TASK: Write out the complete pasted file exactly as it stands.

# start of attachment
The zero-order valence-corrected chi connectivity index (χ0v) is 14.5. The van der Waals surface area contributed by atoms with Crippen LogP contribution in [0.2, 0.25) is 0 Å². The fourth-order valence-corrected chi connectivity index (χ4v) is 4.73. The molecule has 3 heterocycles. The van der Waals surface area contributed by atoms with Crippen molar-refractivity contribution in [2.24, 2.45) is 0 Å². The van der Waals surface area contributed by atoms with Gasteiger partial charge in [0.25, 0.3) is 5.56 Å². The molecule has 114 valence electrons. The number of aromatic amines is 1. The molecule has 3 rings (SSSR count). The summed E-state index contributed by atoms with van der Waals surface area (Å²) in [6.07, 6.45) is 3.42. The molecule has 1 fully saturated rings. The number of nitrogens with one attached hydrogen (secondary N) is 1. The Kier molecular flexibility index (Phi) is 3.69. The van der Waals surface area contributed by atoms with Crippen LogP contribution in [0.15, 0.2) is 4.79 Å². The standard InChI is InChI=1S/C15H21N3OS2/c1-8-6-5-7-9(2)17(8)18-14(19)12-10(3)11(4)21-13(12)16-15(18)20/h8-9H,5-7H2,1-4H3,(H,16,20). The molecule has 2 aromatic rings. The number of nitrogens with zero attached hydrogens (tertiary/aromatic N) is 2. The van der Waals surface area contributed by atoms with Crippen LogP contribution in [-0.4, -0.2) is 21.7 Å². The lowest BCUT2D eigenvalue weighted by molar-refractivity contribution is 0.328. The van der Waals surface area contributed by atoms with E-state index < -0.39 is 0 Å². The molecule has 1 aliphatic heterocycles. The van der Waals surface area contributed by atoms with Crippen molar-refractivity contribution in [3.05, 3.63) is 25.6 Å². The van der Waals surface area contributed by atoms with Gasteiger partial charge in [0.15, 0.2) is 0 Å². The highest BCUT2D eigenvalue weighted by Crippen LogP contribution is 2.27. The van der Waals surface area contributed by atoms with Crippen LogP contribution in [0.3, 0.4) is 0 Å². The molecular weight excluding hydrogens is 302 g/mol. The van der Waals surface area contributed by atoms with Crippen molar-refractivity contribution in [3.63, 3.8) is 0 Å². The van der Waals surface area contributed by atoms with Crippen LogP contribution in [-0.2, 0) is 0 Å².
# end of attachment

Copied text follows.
The zero-order valence-corrected chi connectivity index (χ0v) is 14.5. The van der Waals surface area contributed by atoms with Crippen LogP contribution in [0.2, 0.25) is 0 Å². The fourth-order valence-corrected chi connectivity index (χ4v) is 4.73. The molecule has 3 heterocycles. The van der Waals surface area contributed by atoms with Crippen molar-refractivity contribution in [2.24, 2.45) is 0 Å². The van der Waals surface area contributed by atoms with Gasteiger partial charge in [0.25, 0.3) is 5.56 Å². The molecule has 114 valence electrons. The number of aromatic amines is 1. The molecule has 3 rings (SSSR count). The summed E-state index contributed by atoms with van der Waals surface area (Å²) in [6.07, 6.45) is 3.42. The molecule has 1 fully saturated rings. The number of nitrogens with one attached hydrogen (secondary N) is 1. The Kier molecular flexibility index (Phi) is 3.69. The van der Waals surface area contributed by atoms with Crippen LogP contribution in [0.15, 0.2) is 4.79 Å². The standard InChI is InChI=1S/C15H21N3OS2/c1-8-6-5-7-9(2)17(8)18-14(19)12-10(3)11(4)21-13(12)16-15(18)20/h8-9H,5-7H2,1-4H3,(H,16,20). The molecule has 2 aromatic rings. The number of nitrogens with zero attached hydrogens (tertiary/aromatic N) is 2. The van der Waals surface area contributed by atoms with Crippen LogP contribution in [-0.4, -0.2) is 21.7 Å². The lowest BCUT2D eigenvalue weighted by molar-refractivity contribution is 0.328. The van der Waals surface area contributed by atoms with E-state index < -0.39 is 0 Å². The molecule has 1 aliphatic heterocycles. The van der Waals surface area contributed by atoms with Crippen molar-refractivity contribution in [3.05, 3.63) is 25.6 Å². The van der Waals surface area contributed by atoms with Gasteiger partial charge in [0.15, 0.2) is 0 Å². The highest BCUT2D eigenvalue weighted by Crippen LogP contribution is 2.27. The van der Waals surface area contributed by atoms with Crippen LogP contribution in [0.3, 0.4) is 0 Å². The molecular weight excluding hydrogens is 302 g/mol. The van der Waals surface area contributed by atoms with Crippen molar-refractivity contribution in [3.63, 3.8) is 0 Å². The van der Waals surface area contributed by atoms with Crippen LogP contribution in [-0.2, 0) is 0 Å².